Saturday’s trip West: Early Saturday morning our KU group headed west about an hour and a half to the countryside, where sheep and cattle grazed the land. Over the hill stood a circular wall of rocks, one of the Wonders of the Middle Ages, Stonehenge. Before going to the rocks, I walked by a rock near the entrance known as a magical rock. I touched it of course, and seriously felt something surge through my arm. (No, I’m not crazy!) Walking up to the rocks, everyone receives personal audio guides for markers around the rocks. You can only get within 40 feet of the rocks, which is frustrating, but it’s still so surreal to see it. A manmade ditch still somewhat exists from prehistoric times (3000 B.C.), as it protects the rocks. Stonehenge literally means, “hanging stones.” Some sources say they were meant for sacrifice or hanging persons and animals, and the ditch served as the “burial” of the dead. The 360° walk under a clouded sky created a great experience. The site isn’t interactive, but rather an emotional, surreal experience for everyone. Druids were around to celebrate the summer solstice at the rocks.


After Stonehenge, the group traveled to Salisbury, a nearby city with a lot of history. We had lunch at a local pub and gathered to our next destination. In the meantime, some of us watched a wedding couple walk out of a cathedral as people waited to celebrate outside. It was interesting to see the dress of people. Women wore derby-like hats, much like Kate Middleton. After that, we headed to Salisbury Cathedral, a gothic style church constructed in the 1200’s. The outside is standard gothic, with the tallest spire in England. In the entrance, we could hear a choir and orchestra of about 200 practicing for an upcoming performance; goosebumps as I walk to a reflective fountain in the middle of the church. Next, I studied the gears of the world’s oldest working clock, dating back to 1386. The nave and transepts have enourmously-high ceilings with ribbed vaults and pointed arches, a signature to gothic style. Stained glass adorns the side chapels and tombs lie in any open side space. In some areas, one can see modern art combined with ancient, a great experience for artists and architects. On the way out, a courtyard with gothic arcades made way to a quite important room. The room included one of the four copies of the Magna Carta. THE Magna Carta. The document is beautifully scribed on lasting paper, and the lines were straighter than lined paper. After the cathedral, we wrapped up and headed back to Londontown. Stonehenge, the Cathedral and the Magna Carta in one day, unbelievable.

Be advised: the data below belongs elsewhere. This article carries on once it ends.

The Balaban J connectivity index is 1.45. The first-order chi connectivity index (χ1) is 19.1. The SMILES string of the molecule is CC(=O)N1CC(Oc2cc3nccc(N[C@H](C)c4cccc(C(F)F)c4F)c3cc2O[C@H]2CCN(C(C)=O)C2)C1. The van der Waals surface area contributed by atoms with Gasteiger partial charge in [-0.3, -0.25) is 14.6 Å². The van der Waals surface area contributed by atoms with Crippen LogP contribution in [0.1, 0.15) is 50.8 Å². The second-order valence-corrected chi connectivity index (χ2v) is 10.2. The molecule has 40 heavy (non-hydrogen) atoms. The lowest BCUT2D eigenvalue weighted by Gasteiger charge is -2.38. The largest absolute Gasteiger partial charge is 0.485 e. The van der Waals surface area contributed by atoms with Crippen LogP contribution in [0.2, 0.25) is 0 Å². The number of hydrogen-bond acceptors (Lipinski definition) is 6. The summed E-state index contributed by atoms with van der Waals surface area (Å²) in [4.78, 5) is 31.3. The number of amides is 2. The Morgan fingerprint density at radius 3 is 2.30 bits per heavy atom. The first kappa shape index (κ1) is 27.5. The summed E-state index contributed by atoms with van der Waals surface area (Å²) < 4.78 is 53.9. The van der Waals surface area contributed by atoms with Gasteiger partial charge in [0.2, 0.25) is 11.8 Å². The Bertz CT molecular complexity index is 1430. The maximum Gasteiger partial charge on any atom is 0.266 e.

Top-rated Saturday night: After returning from a long day in the countryside, a few of us wanted to enjoy more of the day. Late at night we had planned to go to Ministry of Sound, one of the top nightclubs in the world. We found ourselves not there, but at a nightclub called Fabric, the #2 nightclub in the world. The experience was amazing. The bottom floor contains the dance floor, the nucleus of the club. It is rated so great because it’s bass and subs are located under the dance floor. So, you seriously feel vibrations of the music flow through your legs to your torso. The music is electronic/house/techno genre, so no words, just beats. The above floors are casual drinking areas, and their balconies overlook the dance floor below. Unbelievable night, and yes mom, I made it home fine. 🙂

Sunday market: After resting up from Saturday, a few of us went to Camden Town, a large market full of food, souvenirs, stores and tourists. It was almost too crowded and touristy for most of us, but we enjoyed the unbelievably warm temperatures and Thai food. Later that evening, I made the best food I’ve had here with my friend Chelsie, a stir fry of whole wheat noodles, peppers, pork, teriyaki sauce, onions, brown sugar and spices. I haven’t talked much about the food here, but everything is bland. The carrot cake doesn’t taste like anything. The spaghetti doesn’t have any spice, the cookies have little to no sugar. Maybe it’s good to locals, but I feel like almost all the dishes could have been enhanced with some sort of spice, herb or ingredient. I can’t wait to have food in Paris and Germany.